Task #5: Estimating Default Risk and Cost of Debt If your company is rated: 1. What is the most recent rating for the firm? 2. What is the default spread and interest rate associated with this rating? 3. If your company has bonds outstanding, what is the yield to maturity on a long-term bond? 4. What is the company’s marginal tax rate? If your company is not rated: 1. Does it have any recent borrowings? If yes, what interest rate did the company pay on these borrowing? 2. Can you estimate a “synthetic” rating? If yes, what interest rate would correspond to this rating?

Task #6: Estimating Cost of Capital 1. What is the market value of equity? 2. Estimate a market value for debt. 3. What are the weights of debt and equity? 4. What is the cost of capital for the firm? Section IV: Measuring Investment Returns Objective To analyze the quality of the firm’s existing projects and get a sense of the quality of future projects. Key Questions 1. How good or bad is the firm’s existing project portfolio? 2. Does this firm earn excess returns on its existing projects? Task List Task #1: Analysis of Accounting Returns on Projects 1. What is the return on equity earned by the firm?

Return of Equity: Net Income $28. 46 / Equity $796. 90 = 4% Based upon this return, is the firm picking good projects? Based on the return Winn Dixie is profiting $. 04 for every dollar of equity in the company. As such, it would appear that Winn Dixie is choosing good projects when their negative earnings from the previous year is taken into consideration. 3. What is the return on capital earned by the firm? Return of Capital= EBIT(1-t)/Debt+Equity Return on Capital = $45. 49 (. 63)/ (24. 9+$796. 9) = 28. 66/$821. 8 = 3% Based upon this return, is the firm picking good projects?

Considering that Winn Dixie is just emerging into solvency a 3% ROC appears to suggest that Winn Dixie is now beginning to choose good projects. 4. Are there any trends in the accounting returns, and if so, what do they tell you about future projects? As this is the first year in a few years that Winn Dixie has posted positive earnings there really are no trends to speak of at this time. Task #2: Estimating Economic Value Added 1. Compute the book value of equity invested in this company and compute the equity economic value added. 2007 Book Value of Equity: 796. 9 Return on Equity: 0. 4 Return on Capital: 0. 03 E/V: (796. 9/ 794. 8) =1 D/V: (24. 9/794. 8) =. 03 Cost of Debt: (1-0. 37)*. 03 =. 02 WACC(Cost of Capital) (1 x 0. 03) + [0. 03 x 0. 02(1-0. 37)] = 0. 03 Equity Economic Value Added: (0. 04 – 0. 03) * 796. 9 = 7. 969 What, if anything, does this tell you about this company? 2. Compute the book value of capital invested in this company and compute the economic value added. Book Value Of Capital: $24. 9+$796. 9 = $821. 8 Economic Value Added: (. 03-. 03)*$796. 9 = 0 What, if anything, does this tell you about this company? . Why might a comparison based upon economic value added lead you to different conclusions than one based upon the return differences in the earlier section? Section V: Capital Structure Choices Objective To analyze the tradeoff between debt and equity for the firm and to examine whether it favors the use of debt. Key Questions 1. How large, in qualitative or quantitative terms, are the advantages to this company from using debt? 2. How large, in qualitative or quantitative terms, are the disadvantages to this company from using debt? 3. Does the firm seem to have too much or too little debt?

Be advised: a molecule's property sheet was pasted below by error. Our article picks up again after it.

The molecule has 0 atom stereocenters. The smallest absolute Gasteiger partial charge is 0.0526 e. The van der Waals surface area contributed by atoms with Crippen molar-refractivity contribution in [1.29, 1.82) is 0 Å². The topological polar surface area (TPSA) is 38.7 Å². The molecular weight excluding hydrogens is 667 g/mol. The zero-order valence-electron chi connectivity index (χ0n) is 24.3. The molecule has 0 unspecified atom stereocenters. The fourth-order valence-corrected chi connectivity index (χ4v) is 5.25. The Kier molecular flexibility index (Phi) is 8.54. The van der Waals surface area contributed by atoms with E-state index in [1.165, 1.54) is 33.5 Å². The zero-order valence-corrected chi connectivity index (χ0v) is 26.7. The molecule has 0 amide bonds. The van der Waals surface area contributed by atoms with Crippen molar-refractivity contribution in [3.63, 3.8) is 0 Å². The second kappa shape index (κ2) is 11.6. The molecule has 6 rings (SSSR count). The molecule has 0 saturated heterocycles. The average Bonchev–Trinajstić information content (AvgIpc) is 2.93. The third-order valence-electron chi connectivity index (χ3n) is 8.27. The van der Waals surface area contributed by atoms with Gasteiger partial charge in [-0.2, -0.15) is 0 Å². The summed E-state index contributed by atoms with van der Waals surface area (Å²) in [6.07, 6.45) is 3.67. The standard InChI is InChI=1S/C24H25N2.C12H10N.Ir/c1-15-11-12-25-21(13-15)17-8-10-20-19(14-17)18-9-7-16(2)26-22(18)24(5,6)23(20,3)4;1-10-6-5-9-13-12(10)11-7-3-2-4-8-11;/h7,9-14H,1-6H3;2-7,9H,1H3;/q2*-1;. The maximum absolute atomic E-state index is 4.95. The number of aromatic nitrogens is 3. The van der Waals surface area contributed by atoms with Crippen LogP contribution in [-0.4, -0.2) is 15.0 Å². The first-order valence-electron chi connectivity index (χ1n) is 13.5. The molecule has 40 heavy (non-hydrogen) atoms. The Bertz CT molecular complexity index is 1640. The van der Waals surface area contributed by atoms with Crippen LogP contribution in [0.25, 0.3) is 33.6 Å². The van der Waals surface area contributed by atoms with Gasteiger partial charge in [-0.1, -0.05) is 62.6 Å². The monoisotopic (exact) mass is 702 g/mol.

Task List Task #1: Analysis of the Benefits of Debt 1. What marginal tax rate does this firm face and how does this measure up to the marginal tax rates of other firms? 2. Does this company have high free cash flows (that is, EBITDA/Firm Value)? $85. 9/796. 9= 3. Has the company taken and does it continue to have good investment projects (see Section IV)? 4. How responsive are the company’s managers to stockholders (see Section I)? Will there be an advantage to using debt in this firm as a way of keeping managers in line or do other (cheaper) mechanisms exist? Task #2: Analysis of the Costs of Debt . How high are the current cash flows of the firm (to service the debt) and how stable are these cash flows? (Look at the variability in the operating income over time. ) 2. How easy is it for bondholders to observe what equity investors are doing (see Section I)? 3. If it is not easy for bondholders to observe what equity investors are doing, what are the costs in terms of monitoring stockholders or in terms of bond covenants? 4. How well can this firm forecast its future investment opportunities and needs? How much does it value flexibility? Section VI. Optimal Capital Structure Objective